Author: Himanshu Tripathi, Student at Maharishi University of Information Technology (MUIT), Noida
“In India, access to justice is more than a pipe dream. To make it a reality we’ll need to collaborate with numerous government departments”.
– N. V. Ramana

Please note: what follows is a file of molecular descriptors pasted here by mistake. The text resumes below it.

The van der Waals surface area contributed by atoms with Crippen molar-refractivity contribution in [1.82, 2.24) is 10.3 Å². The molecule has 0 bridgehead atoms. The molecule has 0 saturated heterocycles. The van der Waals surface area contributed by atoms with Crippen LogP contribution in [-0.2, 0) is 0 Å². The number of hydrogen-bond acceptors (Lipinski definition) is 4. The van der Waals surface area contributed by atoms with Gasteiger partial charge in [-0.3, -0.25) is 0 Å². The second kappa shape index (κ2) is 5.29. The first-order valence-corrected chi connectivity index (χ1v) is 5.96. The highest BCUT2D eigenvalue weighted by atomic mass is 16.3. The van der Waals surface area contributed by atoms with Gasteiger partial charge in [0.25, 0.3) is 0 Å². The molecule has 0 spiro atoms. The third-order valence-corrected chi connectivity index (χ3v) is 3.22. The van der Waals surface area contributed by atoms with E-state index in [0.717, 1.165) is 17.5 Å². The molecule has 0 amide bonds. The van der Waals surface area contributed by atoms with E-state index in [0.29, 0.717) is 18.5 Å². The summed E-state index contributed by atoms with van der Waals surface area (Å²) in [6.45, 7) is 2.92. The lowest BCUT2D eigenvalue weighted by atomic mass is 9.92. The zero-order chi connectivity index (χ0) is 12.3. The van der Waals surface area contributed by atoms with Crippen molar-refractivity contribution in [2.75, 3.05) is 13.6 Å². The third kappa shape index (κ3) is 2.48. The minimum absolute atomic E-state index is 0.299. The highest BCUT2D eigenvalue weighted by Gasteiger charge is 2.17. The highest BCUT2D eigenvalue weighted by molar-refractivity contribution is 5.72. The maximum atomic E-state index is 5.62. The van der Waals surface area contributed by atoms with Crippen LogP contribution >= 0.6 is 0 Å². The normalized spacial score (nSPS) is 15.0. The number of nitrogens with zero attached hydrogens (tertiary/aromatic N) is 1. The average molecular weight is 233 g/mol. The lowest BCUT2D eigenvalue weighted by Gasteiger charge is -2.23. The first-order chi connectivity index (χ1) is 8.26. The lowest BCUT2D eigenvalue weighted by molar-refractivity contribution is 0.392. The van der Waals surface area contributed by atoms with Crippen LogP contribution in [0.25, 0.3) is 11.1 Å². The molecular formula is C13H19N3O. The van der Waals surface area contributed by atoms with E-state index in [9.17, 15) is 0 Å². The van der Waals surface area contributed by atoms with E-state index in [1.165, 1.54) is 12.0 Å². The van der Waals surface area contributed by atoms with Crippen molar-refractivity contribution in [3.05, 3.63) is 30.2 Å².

When seen through the eyes of three distinct groups — women, children and teenagers, and persons with disabilities – some of India’s most serious gaps in actual access to justice become obvious. Women encounter several obstacles to fully exercising their rights. Many face prejudice, violence, and economic dependency, and a huge majority of them lack a legitimate residency visa, making basic social services extremely difficult to get. Access to justice is also difficult for children and teens. It is more difficult for them to participate with the legal and informal judicial systems because to their lack of experience and education, economic reliance, and lack of requisite documentation. Last but not least, those with disabilities are among the most vulnerable. Physically preventing them from entering judicial and educational institutions, as well as limited access to public information, inhibits their capacity to engage in daily activities, and many of them are subjected to significant human rights abuses. Furthermore, a significant number of persons with disabilities lack the necessary residency permits to have access to medical treatment, education, and other essential services. There is a need to encourage and improve underprivileged groups’ access to justice and legal assistance. This is particularly true in rural regions, where a shortage of trained attorneys, a lack of faith in the court system and in lawyers in general, as well as the expense of legal services, restrict access to legal counsel and representation.